SolveYourProblem Article Series: Pregnancy
Pregnancy: Everything You Need To Know

     

     

Maternity Leave:
Telling Your Boss and Co-Workers
   

Before getting pregnant you might want to know what your laws are for maternity leave and the policy your work has. This way you will know if and how much you will get for pay during the postpartum weeks. If you are not sure, ask the human resource department to see the companyís handbook and policies. Many places require one year of employment to qualify for payment during maternity leave. Sometimes there is a grace period prior to payment. You can use your vacation pay during that time if you have any. If you plan on staying out longer than the allotted time, expect to not get paid for that time. Dads have right parental leave as well, so make sure that is looked into that, too.

For many people, wondering what life will be like after a baby has arrived is complicated. Juggling work, daycare, spending time with the baby, and still having time with your partner seems like a whole lot of planning. Many people find out what they planned before getting pregnant changed drastically once the baby has arrived. Make sure you know what you want before talking to your boss and co-workers. Talk to other mothers and find out what they did and what made them decide to stay home or go back and when. You need to be able to tell your boss when you plan to leave and how long you want to be out. Also let him or her know whether you will be returning full or part-time, so he or she can make arrangements to add another employee if needed. Make sure you take a look at your budget and income, for many working families, the cost of daycare was so close to one parentís income that working is not worth it.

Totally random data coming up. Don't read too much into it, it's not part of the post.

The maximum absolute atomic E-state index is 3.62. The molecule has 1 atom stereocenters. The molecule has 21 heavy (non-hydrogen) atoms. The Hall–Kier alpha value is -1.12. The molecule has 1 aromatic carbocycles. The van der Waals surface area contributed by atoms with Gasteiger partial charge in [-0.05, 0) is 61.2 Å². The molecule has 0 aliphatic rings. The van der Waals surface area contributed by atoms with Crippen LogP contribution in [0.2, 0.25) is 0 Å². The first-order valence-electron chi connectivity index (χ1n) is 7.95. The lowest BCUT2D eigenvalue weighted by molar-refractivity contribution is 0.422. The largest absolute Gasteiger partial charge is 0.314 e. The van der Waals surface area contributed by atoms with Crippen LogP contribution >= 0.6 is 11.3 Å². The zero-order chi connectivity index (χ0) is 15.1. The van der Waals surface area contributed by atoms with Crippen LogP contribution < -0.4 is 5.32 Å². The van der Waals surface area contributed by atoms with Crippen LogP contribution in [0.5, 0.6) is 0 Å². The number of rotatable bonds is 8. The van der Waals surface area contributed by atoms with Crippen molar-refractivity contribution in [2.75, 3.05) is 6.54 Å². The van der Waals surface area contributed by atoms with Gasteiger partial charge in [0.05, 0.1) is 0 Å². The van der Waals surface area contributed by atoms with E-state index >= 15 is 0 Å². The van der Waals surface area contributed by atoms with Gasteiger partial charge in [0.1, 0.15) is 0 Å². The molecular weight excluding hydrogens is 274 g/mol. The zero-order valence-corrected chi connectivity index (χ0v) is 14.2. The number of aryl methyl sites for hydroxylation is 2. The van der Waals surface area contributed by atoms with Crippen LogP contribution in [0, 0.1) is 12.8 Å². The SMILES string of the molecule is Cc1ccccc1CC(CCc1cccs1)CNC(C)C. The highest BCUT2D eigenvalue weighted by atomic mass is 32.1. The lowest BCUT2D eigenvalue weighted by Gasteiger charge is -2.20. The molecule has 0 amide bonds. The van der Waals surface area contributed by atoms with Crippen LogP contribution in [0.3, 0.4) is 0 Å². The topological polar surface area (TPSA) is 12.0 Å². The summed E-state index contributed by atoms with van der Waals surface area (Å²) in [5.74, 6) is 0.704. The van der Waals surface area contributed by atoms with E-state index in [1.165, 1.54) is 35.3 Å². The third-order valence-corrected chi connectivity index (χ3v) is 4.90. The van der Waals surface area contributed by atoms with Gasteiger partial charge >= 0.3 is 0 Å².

Congratulations, you are now expecting! So now when do you tell everyone at work? Make sure you check with your doctor and the pregnancy is looking good before announcing the big news. Many people find it easier to tell people when morning sickness has kicked in or after the first trimester is over and the risk of miscarriage has dropped. Once you know around when you will be due make an appointment to speak with your boss. Let him or her know you are pregnant and bring a notice from your doctor or midwife to have on file. Writing a letter and including the doctorís note is okay too, but personal is more professional. When talking to your boss about your impending leave of absence, be sure you also mention your long-term goals. You boss should know how long to expect you gone and in what capacity you will be coming back. You boss will be more accepting to this if he or she knows how much you love your job.

Make sure that your boss knows of prenatal appointments in advance if you work Monday through Friday. Assure him or her that you will try your best to schedule before or after work but sometimes will have to leave early or come in late. Your boss cannot tell you canít go to a prenatal or any other doctorís appointment. Make sure that you give a 15-week notice of maternity leave prior to actually leaving. So count backwards from your due date and make sure you hand in a written notice of intent at that time. Your boss is not keeping track of your pregnancy, so the written notice will remind him or her that the due date is approaching.

Things to inform your boss of during notification week:

  • that you are pregnant and intend to go on maternity leave
  • that you want to receive Statutory Maternity Pay, if this implies for you
  • the planned date that you will be starting your maternity leave (which cannot be earlier than 11 weeks before your baby is due)

You employer should respond back to you in approximately 28 days. The letter should include the date your boss expects you to return after your full entitled to is over. If you have to change the dates for what ever reason, you must give a new 28-day notice if possible. Many businesses will work with you and be excited about your new baby.

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